You don’t want to spend time inefficiently parsing through the different log pattern groupings, trying to find the one(s) relevant to your investigation. (Remember, at this point all you see about the highlighted values are “*” and “X” characters.) Pattern Inspector helps you skip this challenging and time-consuming task. Instead, you can merely click on the “*” character at the end of the error message, shown in the screenshot above, that reads
Payment Service unavailable for <email redacted> for checkout. With this step, a sidebar opens that reveals that all the error logs are coming from two data centers:
This new information enables you to quickly turn toward investigating the production and test data centers from
us.1. This investigation, in turn, might lead you to discover that the issue stems from an outstanding dependency update for the region in which these data centers are located. Armed with this knowledge about the root cause, you can now fix the problem. In this example, Pattern Inspector was able to significantly shorten issue resolution time by revealing where the problem was occurring.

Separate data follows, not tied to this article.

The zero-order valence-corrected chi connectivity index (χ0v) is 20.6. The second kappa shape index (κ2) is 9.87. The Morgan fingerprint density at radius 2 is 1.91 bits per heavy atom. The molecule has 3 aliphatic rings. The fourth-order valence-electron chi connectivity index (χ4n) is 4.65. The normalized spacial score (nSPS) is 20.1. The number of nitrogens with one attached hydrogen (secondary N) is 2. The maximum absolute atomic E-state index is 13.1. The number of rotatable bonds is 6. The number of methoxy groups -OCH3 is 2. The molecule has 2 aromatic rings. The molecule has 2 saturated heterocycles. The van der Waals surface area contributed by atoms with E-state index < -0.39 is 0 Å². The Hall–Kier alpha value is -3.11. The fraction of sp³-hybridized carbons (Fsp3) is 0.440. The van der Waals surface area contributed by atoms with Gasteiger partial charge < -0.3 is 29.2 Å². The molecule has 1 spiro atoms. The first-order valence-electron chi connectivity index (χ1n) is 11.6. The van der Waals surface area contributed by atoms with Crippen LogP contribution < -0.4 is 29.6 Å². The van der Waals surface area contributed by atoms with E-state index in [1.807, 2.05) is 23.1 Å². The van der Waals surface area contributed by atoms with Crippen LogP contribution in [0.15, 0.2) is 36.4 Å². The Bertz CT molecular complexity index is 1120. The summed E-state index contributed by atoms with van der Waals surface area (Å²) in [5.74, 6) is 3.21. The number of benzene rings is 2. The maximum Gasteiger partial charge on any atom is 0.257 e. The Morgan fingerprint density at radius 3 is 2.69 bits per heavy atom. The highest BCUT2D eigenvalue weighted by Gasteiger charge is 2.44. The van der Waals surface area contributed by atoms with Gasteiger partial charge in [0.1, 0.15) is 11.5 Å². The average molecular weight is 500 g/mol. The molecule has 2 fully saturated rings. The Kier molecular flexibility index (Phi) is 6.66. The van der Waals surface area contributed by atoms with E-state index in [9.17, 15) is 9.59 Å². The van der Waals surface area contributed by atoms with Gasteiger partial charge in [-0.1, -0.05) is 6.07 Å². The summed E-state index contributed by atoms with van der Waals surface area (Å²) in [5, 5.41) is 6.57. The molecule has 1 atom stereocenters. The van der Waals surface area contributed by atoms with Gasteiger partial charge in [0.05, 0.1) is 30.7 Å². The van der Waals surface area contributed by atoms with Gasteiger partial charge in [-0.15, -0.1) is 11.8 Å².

Say you are performing a security audit on your e-commerce site. In this scenario (and unlike the troubleshooting scenario above), you typically don’t know what you’re looking for ahead of time. In fact, in the best case—if everything is in order—you will not even find anything of interest at all.
Pattern Inspector is especially helpful in this type of situation. Before Pattern Inspector, you would have had to painstakingly parse through logs until you found something that looked amiss. For this exploratory type of investigation, you would have had to begin by choosing a log pattern grouping to investigate. Next, you would choose a highlighted value range containing “X” or “*” characters from the pattern’s message field. Finally, you would use the Log Explorer to query the logs for messages containing values that fell in that same range, to look for anything interesting or suspicious.